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## Summary:

Hello

I have no idea why underline part of my pic says like that.
"Radio observations show that the component of this motion perpendicular to the Galactic plane is at most 0.4 ± 0.9 km s−1"
So What???? Why this sentence shows the mass??
("The radio emitting source(underline part)" = Sgr A*???right??) Related Astronomy and Astrophysics News on Phys.org
phyzguy
The star S2 and the radio source SgrA* are orbiting about their common center of mass. The ratio of their orbital velocities is inversely proportional to the ratio of their masses. In other words, the more massive one moves slower. We can see the motion of S2 so we know its orbital velocity about SgrA*. The radio observations put an upper limit on the speed of the orbital motion of SgrA*. We know (roughly) the mass of the star S2, so from the ratio of the orbital velocities we can put a lower limit on the mass of SgrA*. Does this make sense?

• RayvenWolfe and arcTomato

We can see the motion of S2 so we know its orbital velocity about SgrA*.
How can I calcualte this??Law of angular momentum conservation and Law of energy conservation????

And Why dose orbital velocity connect the motion perpendicular to the Galactic plane ??

phyzguy
How dose it calcualte??Law of angular momentum conservation and Law of energy conservation????
Are you asking how we calculate the velocity of S2? You can see its orbit, so you know the angular size of the orbit. You know how far away it is, so you can calculate the actual size of the orbit in km. You can see from the times how long it takes to orbit (about 20 years). So its a simple matter to calculate its orbital velocity. Is that your question?

• arcTomato
??
I can't understand yet The velocity of S2 is not constant???right??

and how we know the mass of S2???

phyzguy
??
I can't understand yet The velocity of S2 is not constant???right??

and how we know the mass of S2???
I'm being approximate and trying to give you the idea of how it's done. Remember this is just an order-of-magnitude calculation, since the measured velocity of SgrA* was 0.4+/-0.9 km/s, and is very uncertain. If the orbit of S2 were circular, then the velocity would be constant. It's actually an ellipse, so the velocity varies, but from Kepler's second law this is easy to calculate. As for the mass, S2 is a star. We know the masses of stars and how the masses depend on how bright they are. We know how far away it is and we know how bright it is, so we know about how massive it is.

• arcTomato
I'm being approximate and trying to give you the idea of how it's done. Remember this is just an order-of-magnitude calculation, since the measured velocity of SgrA* was 0.4+/-0.9 km/s, and is very uncertain. If the orbit of S2 were circular, then the velocity would be constant. It's actually an ellipse, so the velocity varies, but from Kepler's second law this is easy to calculate. As for the mass, S2 is a star. We know the masses of stars and how the masses depend on how bright they are. We know how far away it is and we know how bright it is, so we know about how massive it is.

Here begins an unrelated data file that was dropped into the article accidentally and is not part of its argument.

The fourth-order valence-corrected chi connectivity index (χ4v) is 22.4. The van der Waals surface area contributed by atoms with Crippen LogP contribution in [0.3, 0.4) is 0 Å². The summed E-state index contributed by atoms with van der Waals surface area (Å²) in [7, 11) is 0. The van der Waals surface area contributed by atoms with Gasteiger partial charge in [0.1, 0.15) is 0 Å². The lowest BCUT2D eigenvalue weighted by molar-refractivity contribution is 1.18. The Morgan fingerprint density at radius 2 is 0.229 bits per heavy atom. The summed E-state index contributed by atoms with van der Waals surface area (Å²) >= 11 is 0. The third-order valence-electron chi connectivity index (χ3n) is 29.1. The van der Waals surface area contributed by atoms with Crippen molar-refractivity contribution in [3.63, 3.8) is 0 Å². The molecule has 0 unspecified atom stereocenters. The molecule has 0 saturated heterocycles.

Ok I think I can do this now, thanks for your kindness!

P.S.
Finally I can understand almost this sentence!
thank you!
But I do not know only one place that
The ratio of their orbital velocities is inversely proportional to the ratio of their masses. In other words, the more massive one moves slower.
.
How can I lead this ratio? EDIT: Someone who can teach me , PLEASE! Last edited:
How can I lead this ratio?
Let's pretend that the orbital eccentricity is low, so we approximate the orbit as circular. Then, what is the relationship between the tangent (orbital) speed ##v## of an object, the radius of its orbit (semi-major axis) ##a## and its orbital period ##P##?
Once you figure this out for both objects and combine it with the fact that they are orbiting about their common center of mass, you will find what you are looking for.
Hint: Obviously, the more massive object must be closer to the center of mass of the binary system.

• arcTomato
Wow lomidrevo it's you!, thank you again!!

what is the relationship between the tangent (orbital) speed ##v## of an object, the radius of its orbit (semi-major axis) ##a## and its orbital period ##P##?
I think ##P=2πa/v##,and Is it right??

but this orbit is ellipse, Why this ratio still works???

phyzguy
but this orbit is ellipse, Why this ratio still works???
This ratio is just saying that in the center of mass of the system the total momentum is zero, so p(sgrA*) = -p(S2).

• arcTomato
This ratio is just saying that in the center of mass of the system the total momentum is zero, so p(sgrA*) = -p(S2).
y I realize it now.
Thank you!

Is it right??
perhaps it could be reduced to fewer steps, but the result is ok. E.g. the employment of the third Kepler's law would not be needed. Remember you want to find a ratio of velocities, so quantities like ##P## and ##a## cancel out.
Anyway, the argument provided by @phyzguy is far more elegant and generalizes to eccentric orbits as well.

• arcTomato
OK, Thank you so much @lomidrevo and @phyzguy.
Your explanation are so easy to understand.

• RayvenWolfe